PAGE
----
One of these four brigades is in charge of replicating what were the Jansas in Raqqa, a kind of religious patrol who make sure the dress code (all women have to wear a face veil) and observance of the five daily prayers are respected. Other women are informants, who warn when the Assayish are about to raid shops in search of cellphones and weapons. Then there are the verdugas, who enforce death sentences and other punishments such as burning down shops or beating up those who don’t obey the laws of the female bosses. “Every month, there are a few murders, the last one was two days ago, when we found the body of this woman,” says Julia, showing a photo on her cellphone of a woman with a blow to the head.
Every month, there are a few murders
Julia, Kurdish militant
Spaniard Lubna Miludi, 25, with her three-year-old child, and Moroccan-born Loubna Fares, 40, with her three Spanish children, are being held in the Al Hol camp. The other two captured Spanish women, Yolanda Martínez Cobos (34) and Luna Fernández Grande (30), have been transferred to the Al Roj camp, along with 13 Spanish minors. The first two remain in the custody of the Kurdish militants, while the second will be passed on to Turkish authorities in the 30-kilometer-wide strip that Ankara is demanding. “An agreement has been reached, the moment has arrived to repatriate them to Spain via Istanbul, while the women in Al Hol will have to see if [they can be repatriated] via Iraq or Damascus,” a Spanish government official confirms to EL PAÍS.
The female jihadists are confident that Al Hol will stay in the Turkish zone. “If [Bashar] Al-Assad fighters come here, they will kill all of us,” says a Russian woman. “We would prefer for the Turkish [forces] to come but we don’t know what will happen.”
“I don’t want them to send me to a prison in Russia, I would prefer to stay here, where we are well and have food. We can run our lives without men,” says Fátima, a 33-year-old Russian mother of two. She fled her home, leaving behind her second husband, whom she accuses of being abusive, to join the caliphate, where they gave her a house and a pension.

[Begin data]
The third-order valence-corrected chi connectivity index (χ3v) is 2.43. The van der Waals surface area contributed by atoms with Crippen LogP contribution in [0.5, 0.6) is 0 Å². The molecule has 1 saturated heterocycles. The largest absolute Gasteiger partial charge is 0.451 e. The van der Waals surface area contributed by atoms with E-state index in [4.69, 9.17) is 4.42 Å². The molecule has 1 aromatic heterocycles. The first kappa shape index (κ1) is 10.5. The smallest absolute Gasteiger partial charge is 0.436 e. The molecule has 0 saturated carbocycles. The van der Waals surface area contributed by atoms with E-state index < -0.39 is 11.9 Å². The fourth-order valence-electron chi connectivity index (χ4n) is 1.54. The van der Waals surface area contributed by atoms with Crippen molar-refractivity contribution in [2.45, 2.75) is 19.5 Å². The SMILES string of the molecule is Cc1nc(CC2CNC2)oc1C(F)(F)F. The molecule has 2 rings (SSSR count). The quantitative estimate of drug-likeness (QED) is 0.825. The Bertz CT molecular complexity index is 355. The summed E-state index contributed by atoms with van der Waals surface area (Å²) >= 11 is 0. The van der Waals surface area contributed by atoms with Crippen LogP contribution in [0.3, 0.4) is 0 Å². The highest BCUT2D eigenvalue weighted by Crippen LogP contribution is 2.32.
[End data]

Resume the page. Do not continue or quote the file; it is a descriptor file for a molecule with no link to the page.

Julia’s cellphone has become a sort of death registry of the camp, with images of an Uzbek woman beaten blue, a young Iraqi boy stabbed 17 times, and a decomposing body that was found under the bathroom after it started to smell. Another image shows an Assayish with a knife in his back. Next, there are the smiling faces of uniformed women, Julia’s friends in the Kurdish forces. “My best friend was killed several days ago by Islamic mercenaries sent by Ankara. I don’t have the energy to come to work in Al Hol, it makes my blood boil to think of the 11,000 comrades who have died fighting ISIS for them to escape now,” she says.
There are sleeper cells in the desert landscape that surrounds Al Hol, and the guards fear that, just as has happened in several of the 12 prisons for jihadists, they will launch an organized attack to free the foreign women from the camp. One of the jails attacked by jihadists was in Qamishli, located 100 kilometers from the Al Hol camp. In this city, it is the neighborhood defense forces that have made up for the shortage of officers and patrol the streets of northeast Syria looking for fugitives.
“We arrested one man and a woman,” explains Zubeifa Alia, a 37-year-old Kurdish militant and the mother of five children. “They were foreigners. He pretended to have a mental illness and she acted like a beggar so they wouldn’t be identified by their accent.”